Sri Lankan metal doesn’t need to borrow from our Indian brothers nor use a national language in its lyrics to be truly Sri Lankan; it was almost an epiphany to realize upon hearing the results of Stigmata’s last 2 years in the studio. “We went in to the studio in May 2008 and came out in May 2010,” says Suresh. The album that has been 4 years in the coming, has been re-recoded twice and is finally ready to be heard. In fact I’ve been listening to some of their older tracks as a lead up to the interview and as soon as Andura started playing, another thought struck me – their metal rendition of our gajaga wannama was infact the first ever metal track to have a local feel to it, paving the way for many more bands to create their own original Sri Lankan sound.

Again with this new album, there is something undeniably Sri Lankan about it that is difficult to merely pinion in terms of instrument or style. It feels ours; a series of anthems dedicated to true Sri Lankan metalheads from a band that has known them and the call of their musically attuned ears for a decade.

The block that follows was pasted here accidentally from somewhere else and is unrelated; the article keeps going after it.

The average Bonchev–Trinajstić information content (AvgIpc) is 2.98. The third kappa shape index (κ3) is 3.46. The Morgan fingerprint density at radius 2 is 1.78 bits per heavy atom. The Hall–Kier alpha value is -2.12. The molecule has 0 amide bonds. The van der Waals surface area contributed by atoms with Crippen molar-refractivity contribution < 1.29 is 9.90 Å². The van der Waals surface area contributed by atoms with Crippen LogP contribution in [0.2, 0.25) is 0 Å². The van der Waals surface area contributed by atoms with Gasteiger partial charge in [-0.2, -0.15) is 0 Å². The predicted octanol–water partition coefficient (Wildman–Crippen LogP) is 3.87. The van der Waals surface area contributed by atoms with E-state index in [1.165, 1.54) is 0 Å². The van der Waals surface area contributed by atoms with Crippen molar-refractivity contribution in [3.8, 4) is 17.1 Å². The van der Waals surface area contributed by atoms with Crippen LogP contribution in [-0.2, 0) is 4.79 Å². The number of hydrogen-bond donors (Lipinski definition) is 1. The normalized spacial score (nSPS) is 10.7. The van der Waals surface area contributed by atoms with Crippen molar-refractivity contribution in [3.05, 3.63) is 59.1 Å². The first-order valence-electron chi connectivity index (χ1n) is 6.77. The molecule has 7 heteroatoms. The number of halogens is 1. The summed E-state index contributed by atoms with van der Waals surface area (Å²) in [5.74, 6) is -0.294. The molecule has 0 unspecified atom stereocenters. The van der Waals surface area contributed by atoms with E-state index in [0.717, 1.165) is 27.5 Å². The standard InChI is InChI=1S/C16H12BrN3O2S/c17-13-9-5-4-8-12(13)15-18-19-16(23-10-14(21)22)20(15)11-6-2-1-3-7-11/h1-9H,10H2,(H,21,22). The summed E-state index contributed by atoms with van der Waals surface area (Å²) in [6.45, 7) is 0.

Suresh says that “this album has a hell of a lot of feel.” That “it’s emotive.” Psalms of Conscious Martyrdom was easily one of the most pleasurable listening experiences I’ve had in a long time. I spent just one hour listening to it then many more trying to dissect it and I can’t. I tried to pin it down to a genre and I couldn’t. It’s extreme. It’s progressive. It’s psychedelic. It’s melodic. It’s baila. It’s pure Sri Lankan metal, combining a fusion of myriad genres and distilled into one unyielding hour of listening.

The band’s chemistry is undeniable; Andrew, the lead guitarist tells us “the chemistry was naturally there. I mean, the first day we met we wrote a song. From that our chemistry has developed into what it is today. With Taraka and Javeen coming in – the contribution to that chemistry has really worked for us.” There are five distinct personalities on stage and yet the chemistry is always apparent. All you need to do is watch Tenny and Andrew play in perfect harmony together across two ends of a stage to know that.
They tell us that “the album is accessible although it’s heavy,” making it a listening experience for more than just the metal fan.